• A Linux system needs a basic set of programs to work
    • An init program
    • A shell
    • Various basic utilities for file manipulation and system configuration
  • In normal Linux systems, these programs are provided by different projects
    • coreutils, bash, grep, sed, tar, wget, modutils, etc. are all different projects
    • A lot of different components to integrate
    • Components not designed with embedded systems constraints in mind: they are not very configurable and have a wide range of features
  • Busybox is an alternative solution, extremely common on embedded systems

  • Rewrite of many useful Unix command line utilities

    • Integrated into a single project, which makes it easy to work with
    • Designed with embedded systems in mind: highly configurable, no unnecessary features
  • All the utilities are compiled into a single executable, /bin/busybox
    • Symbolic links to /bin/busybox are created for each application integrated into Busybox
  • For a fairly featureful configuration, less than 500 KB (statically compiled with uClibc) or less than 1 MB (statically compiled with glibc).
  • http://www.busybox.net/

Applet highlight: Busybox init

  • Busybox provides an implementation of an init program
  • Simpler than the init implementation found on desktop/server systems: no runlevels are implemented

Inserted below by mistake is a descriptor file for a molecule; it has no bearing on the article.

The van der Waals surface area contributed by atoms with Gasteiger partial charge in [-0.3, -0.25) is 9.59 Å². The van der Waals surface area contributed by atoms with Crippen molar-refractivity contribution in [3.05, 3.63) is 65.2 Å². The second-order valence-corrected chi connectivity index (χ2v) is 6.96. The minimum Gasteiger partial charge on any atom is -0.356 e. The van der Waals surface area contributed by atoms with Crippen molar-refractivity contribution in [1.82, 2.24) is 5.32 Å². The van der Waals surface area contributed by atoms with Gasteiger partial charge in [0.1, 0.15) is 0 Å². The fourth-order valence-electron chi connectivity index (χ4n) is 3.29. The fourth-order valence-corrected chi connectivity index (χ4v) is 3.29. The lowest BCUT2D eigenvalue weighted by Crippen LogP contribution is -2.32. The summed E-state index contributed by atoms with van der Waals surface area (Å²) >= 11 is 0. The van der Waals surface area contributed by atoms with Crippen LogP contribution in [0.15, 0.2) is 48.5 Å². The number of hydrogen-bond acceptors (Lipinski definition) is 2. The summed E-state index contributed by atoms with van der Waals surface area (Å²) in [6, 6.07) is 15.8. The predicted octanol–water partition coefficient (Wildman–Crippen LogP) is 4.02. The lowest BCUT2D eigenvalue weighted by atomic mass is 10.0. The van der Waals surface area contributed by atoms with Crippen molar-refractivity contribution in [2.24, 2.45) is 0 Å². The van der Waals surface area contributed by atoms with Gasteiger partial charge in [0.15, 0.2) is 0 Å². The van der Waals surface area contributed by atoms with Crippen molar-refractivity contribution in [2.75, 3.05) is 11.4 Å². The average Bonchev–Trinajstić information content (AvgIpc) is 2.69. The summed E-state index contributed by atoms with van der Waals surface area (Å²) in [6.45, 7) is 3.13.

• A single configuration file: /etc/inittab
    • Each line has the form :::
  • Allows to run services at startup, and to make sure that certain services are always running on the system
  • See examples/inittab in Busybox for details on the configuration

Configuring BusyBox

  • Get the latest stable sources from http://busybox.net
  • Configure BusyBox (creates a .config file):
    • make defconfig Good to begin with BusyBox. Configures BusyBox with all options for regular users.
    • make allnoconfig Unselects all options. Good to configure only what you need.
  • make xconfig (graphical, needs the libqt3-mt-dev package) or make menuconfig (text) Same configuration interfaces as the ones used by the Linux kernel (though older versions are used).

Compiling BusyBox

  • Set the cross-compiler prefix in the configuration interface: BusyBox Settings -> Build Options -

    Cross Compiler prefix Example: arm-linux-

  • Set the installation directory in the configuration interface: BusyBox Settings -> Installation Options -

    BusyBox installation prefix

  • Add the cross-compiler path to the PATH environment variable: export PATH=/home//x-tools/arm-unknown-linux-uclibcgnueabi/bin:$PATH
  • Compile BusyBox: make
  • Install it (this creates a Unix directory structure symbolic links to the busybox executable): make install

results matching ""

    No results matching ""